I completed the GDL full time. I then intended to take a year out to gain experiences in the legal field. Covid however then happened so I worked in a care home for a year. I found other opportunities such as volunteering for Advocate, attending remote mini pupillage events and participating in advocacy events. The skills and characteristics that I had developed from working in the care home have become key in pursuing my journey to the Bar and so it goes to say that any experience you may have done will have taught you something that will help you at the Bar. I then did the BPC LLM with Eugene.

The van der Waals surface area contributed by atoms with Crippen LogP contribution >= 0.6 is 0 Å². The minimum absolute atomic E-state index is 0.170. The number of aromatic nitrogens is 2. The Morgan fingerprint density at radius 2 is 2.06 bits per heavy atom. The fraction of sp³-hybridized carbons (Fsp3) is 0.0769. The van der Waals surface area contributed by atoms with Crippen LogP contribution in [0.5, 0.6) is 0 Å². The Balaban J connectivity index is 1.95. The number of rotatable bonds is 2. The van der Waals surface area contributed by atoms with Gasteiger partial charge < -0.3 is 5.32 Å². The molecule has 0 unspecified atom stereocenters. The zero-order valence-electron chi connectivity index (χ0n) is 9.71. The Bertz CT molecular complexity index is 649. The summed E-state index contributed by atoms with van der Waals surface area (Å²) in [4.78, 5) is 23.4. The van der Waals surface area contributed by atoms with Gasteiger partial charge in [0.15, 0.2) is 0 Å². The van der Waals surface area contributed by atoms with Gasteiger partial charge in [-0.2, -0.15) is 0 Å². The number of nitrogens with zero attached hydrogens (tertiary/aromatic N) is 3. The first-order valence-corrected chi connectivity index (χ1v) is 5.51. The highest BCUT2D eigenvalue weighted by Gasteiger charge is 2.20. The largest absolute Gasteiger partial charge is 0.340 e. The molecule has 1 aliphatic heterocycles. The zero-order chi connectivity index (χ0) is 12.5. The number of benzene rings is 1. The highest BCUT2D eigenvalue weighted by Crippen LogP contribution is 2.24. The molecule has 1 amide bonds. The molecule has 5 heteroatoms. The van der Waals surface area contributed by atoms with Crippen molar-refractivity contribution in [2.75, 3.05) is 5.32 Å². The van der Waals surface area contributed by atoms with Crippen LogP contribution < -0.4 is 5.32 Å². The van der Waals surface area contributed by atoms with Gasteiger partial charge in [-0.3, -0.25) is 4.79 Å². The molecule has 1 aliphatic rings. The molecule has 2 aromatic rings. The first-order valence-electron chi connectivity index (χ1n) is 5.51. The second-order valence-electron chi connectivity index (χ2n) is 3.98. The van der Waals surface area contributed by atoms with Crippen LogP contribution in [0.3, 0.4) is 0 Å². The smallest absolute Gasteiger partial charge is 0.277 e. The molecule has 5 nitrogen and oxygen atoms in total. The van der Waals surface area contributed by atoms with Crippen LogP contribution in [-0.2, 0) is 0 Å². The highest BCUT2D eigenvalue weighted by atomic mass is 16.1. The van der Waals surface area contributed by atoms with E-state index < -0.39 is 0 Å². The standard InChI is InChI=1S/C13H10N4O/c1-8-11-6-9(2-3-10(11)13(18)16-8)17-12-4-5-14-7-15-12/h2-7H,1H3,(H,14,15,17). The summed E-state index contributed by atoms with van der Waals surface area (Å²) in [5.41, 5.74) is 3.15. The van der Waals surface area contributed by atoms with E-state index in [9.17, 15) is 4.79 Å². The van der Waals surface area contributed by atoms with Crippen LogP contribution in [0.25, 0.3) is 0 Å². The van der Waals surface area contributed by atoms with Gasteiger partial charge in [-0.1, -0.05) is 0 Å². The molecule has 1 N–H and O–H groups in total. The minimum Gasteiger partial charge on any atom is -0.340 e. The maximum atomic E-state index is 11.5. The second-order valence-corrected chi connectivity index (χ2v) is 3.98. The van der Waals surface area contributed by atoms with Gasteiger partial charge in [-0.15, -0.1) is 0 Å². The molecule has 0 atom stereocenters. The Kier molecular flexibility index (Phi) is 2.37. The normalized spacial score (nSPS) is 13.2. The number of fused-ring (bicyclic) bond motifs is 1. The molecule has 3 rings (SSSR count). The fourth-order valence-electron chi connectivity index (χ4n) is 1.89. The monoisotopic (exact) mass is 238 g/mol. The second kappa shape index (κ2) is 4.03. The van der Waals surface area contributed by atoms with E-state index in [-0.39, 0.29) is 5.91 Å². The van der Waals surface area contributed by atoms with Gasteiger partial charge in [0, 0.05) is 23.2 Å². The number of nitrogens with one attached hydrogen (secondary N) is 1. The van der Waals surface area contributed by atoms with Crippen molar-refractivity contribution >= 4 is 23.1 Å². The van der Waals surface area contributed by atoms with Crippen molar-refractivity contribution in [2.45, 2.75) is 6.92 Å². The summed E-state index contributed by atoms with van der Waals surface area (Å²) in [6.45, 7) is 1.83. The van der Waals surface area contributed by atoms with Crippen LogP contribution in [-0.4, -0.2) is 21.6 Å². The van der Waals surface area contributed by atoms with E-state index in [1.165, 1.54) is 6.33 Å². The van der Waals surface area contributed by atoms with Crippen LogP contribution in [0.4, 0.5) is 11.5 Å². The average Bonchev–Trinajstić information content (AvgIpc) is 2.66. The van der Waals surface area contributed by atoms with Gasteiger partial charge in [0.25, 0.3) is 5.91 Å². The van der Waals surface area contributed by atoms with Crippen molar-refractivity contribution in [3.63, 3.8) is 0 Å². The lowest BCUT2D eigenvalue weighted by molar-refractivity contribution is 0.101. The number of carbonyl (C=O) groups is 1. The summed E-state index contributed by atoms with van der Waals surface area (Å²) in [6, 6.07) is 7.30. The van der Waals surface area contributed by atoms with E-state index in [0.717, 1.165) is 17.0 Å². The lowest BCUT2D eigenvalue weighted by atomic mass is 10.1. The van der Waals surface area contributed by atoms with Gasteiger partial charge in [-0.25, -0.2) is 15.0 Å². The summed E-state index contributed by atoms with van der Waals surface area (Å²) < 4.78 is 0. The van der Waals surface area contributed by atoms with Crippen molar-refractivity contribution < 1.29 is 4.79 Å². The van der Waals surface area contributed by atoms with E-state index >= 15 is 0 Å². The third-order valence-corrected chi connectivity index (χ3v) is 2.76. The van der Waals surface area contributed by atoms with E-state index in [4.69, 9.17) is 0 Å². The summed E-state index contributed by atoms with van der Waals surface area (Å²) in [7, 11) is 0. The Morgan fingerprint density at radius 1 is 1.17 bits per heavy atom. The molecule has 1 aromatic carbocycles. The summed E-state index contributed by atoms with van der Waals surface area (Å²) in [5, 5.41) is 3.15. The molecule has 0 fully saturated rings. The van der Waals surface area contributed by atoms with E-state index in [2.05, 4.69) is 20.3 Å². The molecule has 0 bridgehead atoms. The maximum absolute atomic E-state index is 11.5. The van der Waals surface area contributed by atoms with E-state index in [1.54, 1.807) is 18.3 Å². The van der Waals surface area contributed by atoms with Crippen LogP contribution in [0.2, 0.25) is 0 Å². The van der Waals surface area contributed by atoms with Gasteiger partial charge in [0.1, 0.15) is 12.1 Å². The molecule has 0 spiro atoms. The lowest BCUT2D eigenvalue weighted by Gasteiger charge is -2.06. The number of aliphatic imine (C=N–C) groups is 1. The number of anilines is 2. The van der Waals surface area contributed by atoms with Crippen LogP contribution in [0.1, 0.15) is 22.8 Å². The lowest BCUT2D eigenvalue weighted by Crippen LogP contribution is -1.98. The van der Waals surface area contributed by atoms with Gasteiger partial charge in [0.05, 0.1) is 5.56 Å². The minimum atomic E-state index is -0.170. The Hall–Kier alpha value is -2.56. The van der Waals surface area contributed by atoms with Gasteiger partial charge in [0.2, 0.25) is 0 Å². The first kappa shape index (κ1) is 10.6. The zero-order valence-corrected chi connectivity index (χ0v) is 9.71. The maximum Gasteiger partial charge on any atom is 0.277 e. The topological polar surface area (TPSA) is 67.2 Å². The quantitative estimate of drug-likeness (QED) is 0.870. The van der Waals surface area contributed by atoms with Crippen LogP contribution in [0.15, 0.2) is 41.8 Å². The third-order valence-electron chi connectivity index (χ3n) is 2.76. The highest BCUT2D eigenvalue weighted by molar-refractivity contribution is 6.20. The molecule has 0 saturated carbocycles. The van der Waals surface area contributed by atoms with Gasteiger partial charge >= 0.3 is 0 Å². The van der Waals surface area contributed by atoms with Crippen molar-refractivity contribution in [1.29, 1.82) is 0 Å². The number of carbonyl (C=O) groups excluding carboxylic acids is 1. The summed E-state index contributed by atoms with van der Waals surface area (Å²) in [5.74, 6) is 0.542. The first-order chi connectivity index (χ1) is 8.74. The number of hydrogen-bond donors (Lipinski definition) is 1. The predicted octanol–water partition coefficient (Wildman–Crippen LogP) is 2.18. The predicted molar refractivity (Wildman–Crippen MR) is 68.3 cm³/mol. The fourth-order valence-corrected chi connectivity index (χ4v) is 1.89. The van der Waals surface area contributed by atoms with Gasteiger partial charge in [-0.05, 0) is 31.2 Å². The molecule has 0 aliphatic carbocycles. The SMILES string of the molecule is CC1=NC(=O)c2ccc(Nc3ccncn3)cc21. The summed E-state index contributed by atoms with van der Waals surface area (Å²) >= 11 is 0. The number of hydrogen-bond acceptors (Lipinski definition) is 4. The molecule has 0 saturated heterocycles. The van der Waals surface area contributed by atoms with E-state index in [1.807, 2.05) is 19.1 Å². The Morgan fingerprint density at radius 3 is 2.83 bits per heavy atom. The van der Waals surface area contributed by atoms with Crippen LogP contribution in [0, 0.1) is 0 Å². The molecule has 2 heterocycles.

Having been unsuccessful obtaining pupillage on the BPC, I reflected on areas I could develop. I applied for LPC Law doing a wide range of county court advocacy. I also worked for Wildcat Law as essentially a paralegal and barrister’s assistant. Both were self-employed roles which prepared me for a career at the Bar but they also expanded my skill set of gaining advocacy and written skills. Alongside working, I volunteered for Leeds Free Legal Representation. Within a week of starting, I was doing a 5-day employment tribunal trial having never done employment law or a full trial before. It was a sink or swim situation. I then continued to do multi-day trials regularly. All of these experiences cumulatively helped me in obtaining pupillage.